Eilat for Winter, Sun and Fun

Eilat In direct contrast to Jerusalem, Akka, Haifa and Caesarea with their historical and archaeological wonders, Eilat is the playground of Israel and guarantees sun, fun and relaxation.

To make the most of a trip to Israel, a two-centre break with a guide would be ideal. Security is tight, so you feel perfectly safe as checks are made in shopping malls, restaurants, hotels and all public places. Allow lots of time for checking in at the airport. English is taught in schools so communication is generally easy.

If time is short however, you have the choice of visiting the historical areas and stopping over in the cosmopolitan city of Tel Aviv for a night or two. Tel Aviv is built on sand dunes and did not exist until 1909. It is now is a vibrant city full of skyscrapers with white beaches along the Mediterranean Sea. City dwellers jog and exercise along the promenade in the evenings and the area buzzes with sidewalk cafes and the finest fish restaurants in the country. Old Jaffa almost merges with the new city and this is where you find character and atmospheric restaurants by night and flea markets by day.

Or, for pure rest, relaxation and recreation you can head down south to Eilat on the Red Sea. I touched on the Med, the Dead and the Red Sea on this trip, what a country of contrasts Israel is!

Kay floating in the Dead Sea The temperature was around 32C and very pleasant but air conditioning in our guide’s car was welcome as we drove through the Judean mountains down to the lowest point on earth – the Dead Sea. 1,365feet (416meters) below sea level and receding 1m each year, the Dead Sea has the Judean desert on one side and the soaring mountains of Jordan on the other. Famous for its healing properties the Dead Sea enabled even me to float and my skin felt wonderful the next day.    

Pure human endeavour has created an oasis along our route to Eilat. Around Qumran Caves where the Dead Sea Scrolls were found, seeds were identified, replanted and today date palms, the same as those growing 1,250 years ago, flourish and wave their fronds in the desert winds.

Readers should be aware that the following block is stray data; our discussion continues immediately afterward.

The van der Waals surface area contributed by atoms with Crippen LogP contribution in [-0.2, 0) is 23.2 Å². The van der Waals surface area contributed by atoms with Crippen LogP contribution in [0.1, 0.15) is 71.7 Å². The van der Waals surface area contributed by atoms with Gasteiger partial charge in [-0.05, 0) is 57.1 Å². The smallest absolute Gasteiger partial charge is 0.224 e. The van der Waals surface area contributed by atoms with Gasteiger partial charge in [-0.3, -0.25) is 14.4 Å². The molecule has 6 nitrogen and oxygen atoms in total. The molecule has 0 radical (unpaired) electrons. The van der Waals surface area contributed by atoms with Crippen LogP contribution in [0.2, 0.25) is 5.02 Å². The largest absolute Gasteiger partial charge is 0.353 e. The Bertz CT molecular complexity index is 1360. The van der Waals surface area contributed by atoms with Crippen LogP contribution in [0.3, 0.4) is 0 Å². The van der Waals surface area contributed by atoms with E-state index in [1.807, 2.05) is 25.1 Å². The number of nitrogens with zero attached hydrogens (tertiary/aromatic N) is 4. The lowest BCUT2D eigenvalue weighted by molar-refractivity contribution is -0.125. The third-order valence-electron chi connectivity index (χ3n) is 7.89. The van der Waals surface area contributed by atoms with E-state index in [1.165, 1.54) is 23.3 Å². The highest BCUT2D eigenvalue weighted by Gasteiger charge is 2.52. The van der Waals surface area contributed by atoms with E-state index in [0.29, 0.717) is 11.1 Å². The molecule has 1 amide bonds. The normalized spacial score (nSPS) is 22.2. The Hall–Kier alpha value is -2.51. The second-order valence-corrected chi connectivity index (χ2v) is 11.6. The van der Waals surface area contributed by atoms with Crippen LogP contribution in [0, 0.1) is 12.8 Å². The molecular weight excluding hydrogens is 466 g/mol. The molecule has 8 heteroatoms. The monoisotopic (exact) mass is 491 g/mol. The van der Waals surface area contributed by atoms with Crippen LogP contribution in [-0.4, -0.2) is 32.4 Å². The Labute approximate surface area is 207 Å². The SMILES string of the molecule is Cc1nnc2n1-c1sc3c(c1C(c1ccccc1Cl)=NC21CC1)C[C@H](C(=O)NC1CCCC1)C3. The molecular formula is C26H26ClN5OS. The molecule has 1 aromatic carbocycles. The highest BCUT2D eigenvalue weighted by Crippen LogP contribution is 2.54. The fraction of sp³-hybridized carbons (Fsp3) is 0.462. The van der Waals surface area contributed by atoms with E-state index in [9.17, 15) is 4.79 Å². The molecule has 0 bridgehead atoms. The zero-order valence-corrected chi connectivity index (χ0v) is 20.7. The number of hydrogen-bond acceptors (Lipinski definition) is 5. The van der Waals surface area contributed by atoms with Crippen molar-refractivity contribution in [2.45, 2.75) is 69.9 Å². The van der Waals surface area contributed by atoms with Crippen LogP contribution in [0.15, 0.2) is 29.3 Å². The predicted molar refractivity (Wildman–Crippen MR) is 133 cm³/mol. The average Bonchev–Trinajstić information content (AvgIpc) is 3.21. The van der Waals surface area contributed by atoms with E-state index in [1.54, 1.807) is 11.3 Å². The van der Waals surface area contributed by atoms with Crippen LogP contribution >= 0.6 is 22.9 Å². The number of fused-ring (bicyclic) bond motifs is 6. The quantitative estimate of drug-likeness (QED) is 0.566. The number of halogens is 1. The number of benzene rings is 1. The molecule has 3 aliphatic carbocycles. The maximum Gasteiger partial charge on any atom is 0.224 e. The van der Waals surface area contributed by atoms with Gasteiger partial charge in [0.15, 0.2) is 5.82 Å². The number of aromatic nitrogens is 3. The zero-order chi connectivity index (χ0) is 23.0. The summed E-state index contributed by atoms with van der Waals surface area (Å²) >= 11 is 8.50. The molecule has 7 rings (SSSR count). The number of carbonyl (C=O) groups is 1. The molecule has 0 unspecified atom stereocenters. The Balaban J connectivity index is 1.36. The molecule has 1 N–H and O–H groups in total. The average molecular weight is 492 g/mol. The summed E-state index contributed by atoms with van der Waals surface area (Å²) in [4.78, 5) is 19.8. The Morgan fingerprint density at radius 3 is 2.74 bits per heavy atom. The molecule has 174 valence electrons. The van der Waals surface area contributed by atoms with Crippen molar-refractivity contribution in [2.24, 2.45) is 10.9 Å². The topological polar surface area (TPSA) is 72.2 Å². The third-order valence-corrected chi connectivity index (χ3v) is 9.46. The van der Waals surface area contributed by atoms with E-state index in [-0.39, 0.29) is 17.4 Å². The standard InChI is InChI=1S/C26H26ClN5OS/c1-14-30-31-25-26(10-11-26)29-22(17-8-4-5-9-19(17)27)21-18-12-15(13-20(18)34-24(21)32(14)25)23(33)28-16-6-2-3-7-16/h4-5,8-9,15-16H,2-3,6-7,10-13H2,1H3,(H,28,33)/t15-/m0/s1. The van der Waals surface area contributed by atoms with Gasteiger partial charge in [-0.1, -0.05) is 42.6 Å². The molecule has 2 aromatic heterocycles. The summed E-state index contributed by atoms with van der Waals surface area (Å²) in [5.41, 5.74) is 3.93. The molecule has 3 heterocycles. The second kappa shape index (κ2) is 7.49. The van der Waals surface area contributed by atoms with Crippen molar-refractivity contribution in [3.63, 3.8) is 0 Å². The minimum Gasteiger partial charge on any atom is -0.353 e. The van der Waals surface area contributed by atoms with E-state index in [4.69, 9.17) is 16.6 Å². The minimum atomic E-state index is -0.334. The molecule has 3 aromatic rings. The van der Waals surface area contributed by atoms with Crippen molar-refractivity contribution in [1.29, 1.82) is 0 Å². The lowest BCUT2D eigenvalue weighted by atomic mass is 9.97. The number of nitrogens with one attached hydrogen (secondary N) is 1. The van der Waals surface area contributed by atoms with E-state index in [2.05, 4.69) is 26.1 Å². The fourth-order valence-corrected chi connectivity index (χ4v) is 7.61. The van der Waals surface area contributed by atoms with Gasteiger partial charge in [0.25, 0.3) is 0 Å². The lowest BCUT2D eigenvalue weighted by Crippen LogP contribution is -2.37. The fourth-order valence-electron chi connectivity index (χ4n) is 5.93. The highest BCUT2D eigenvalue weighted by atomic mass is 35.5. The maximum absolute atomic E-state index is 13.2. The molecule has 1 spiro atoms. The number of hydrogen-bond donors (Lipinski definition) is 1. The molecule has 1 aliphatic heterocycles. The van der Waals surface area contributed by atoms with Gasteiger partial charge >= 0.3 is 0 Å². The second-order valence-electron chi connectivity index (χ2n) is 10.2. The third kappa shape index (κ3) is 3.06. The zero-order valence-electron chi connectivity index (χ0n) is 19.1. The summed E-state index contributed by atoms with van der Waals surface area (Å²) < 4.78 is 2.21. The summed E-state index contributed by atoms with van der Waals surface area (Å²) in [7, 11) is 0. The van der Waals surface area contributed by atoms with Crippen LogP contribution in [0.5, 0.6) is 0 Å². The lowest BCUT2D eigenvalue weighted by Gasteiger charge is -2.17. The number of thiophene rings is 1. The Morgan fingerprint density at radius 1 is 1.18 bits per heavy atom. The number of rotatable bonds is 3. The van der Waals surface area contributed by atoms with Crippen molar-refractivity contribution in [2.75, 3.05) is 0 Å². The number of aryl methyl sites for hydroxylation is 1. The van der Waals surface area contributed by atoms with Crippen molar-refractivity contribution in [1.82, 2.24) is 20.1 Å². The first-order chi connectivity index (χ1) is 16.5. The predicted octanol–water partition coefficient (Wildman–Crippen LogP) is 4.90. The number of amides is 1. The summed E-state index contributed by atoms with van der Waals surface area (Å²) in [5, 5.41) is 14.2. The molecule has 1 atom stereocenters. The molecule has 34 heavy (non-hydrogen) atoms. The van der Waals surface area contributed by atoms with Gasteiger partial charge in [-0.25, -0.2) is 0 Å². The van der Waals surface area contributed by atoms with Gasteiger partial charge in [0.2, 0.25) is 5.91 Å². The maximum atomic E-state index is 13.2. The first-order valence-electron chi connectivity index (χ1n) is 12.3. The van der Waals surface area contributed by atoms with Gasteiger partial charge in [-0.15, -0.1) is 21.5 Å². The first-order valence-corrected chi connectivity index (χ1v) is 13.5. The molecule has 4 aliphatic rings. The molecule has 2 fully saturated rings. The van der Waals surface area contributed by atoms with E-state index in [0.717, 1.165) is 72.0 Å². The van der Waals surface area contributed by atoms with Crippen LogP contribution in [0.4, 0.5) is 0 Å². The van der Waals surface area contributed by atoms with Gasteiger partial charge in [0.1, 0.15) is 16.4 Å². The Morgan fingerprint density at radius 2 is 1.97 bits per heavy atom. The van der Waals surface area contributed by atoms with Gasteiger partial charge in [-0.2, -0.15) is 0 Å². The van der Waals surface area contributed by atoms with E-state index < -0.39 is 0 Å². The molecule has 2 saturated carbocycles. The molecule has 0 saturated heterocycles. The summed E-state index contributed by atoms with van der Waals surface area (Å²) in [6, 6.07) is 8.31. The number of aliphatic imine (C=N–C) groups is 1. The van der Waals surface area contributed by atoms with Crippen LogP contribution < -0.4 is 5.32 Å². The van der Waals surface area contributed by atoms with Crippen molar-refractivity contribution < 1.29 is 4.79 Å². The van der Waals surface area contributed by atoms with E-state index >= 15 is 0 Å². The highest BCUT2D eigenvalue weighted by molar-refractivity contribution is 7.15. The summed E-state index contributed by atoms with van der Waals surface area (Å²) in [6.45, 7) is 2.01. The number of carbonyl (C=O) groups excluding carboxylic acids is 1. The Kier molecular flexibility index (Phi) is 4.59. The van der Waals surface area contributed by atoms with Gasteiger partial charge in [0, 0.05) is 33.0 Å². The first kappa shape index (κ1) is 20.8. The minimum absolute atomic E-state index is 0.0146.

Oasis of date palms On the Eastern edge of the Judaean Desert is Masada a UNESCO site. Once one of King Herod’s Palaces and fortified between 37 and 31 BCE. It is built on an isolated rock plateau and was the site of the last stand of the Jews against the Romans in the Great Revolt which began in the year 66 CE. By 73 CE, the Roman legion had surrounded Masada and built a wall and then a siege ramp against the western face of the plateau. During the Siege of Masada, Sicarii rebels and their families held out for 3 years due to their impenetrable position and ingenious water cisterns scoured out of the rock. Finally, as the tenacious Romans scaled the cliffs, the First Jewish-Roman War ended in the mass suicide of 960 souls. 

Hotel Oasis of palms and pools Whatever you wish to buy in Eilat is 17.5% cheaper than in other cities. Israel tapers down to Eilat on the Red Sea with just 12km of water front, bordered by Jordan and Egypt. It is a city built for fun, sun and pleasure.

Hotel accommodation is excellent and the spread at breakfast is quite a choice challenge. The vast selection of unusual dishes is tantalising. Food is fresh and plentiful. Israeli settlers have all brought their own cultural dishes from all over the world, so eating in Israel is a foodies delight. Portions are huge, Silver Travellers may well want to share.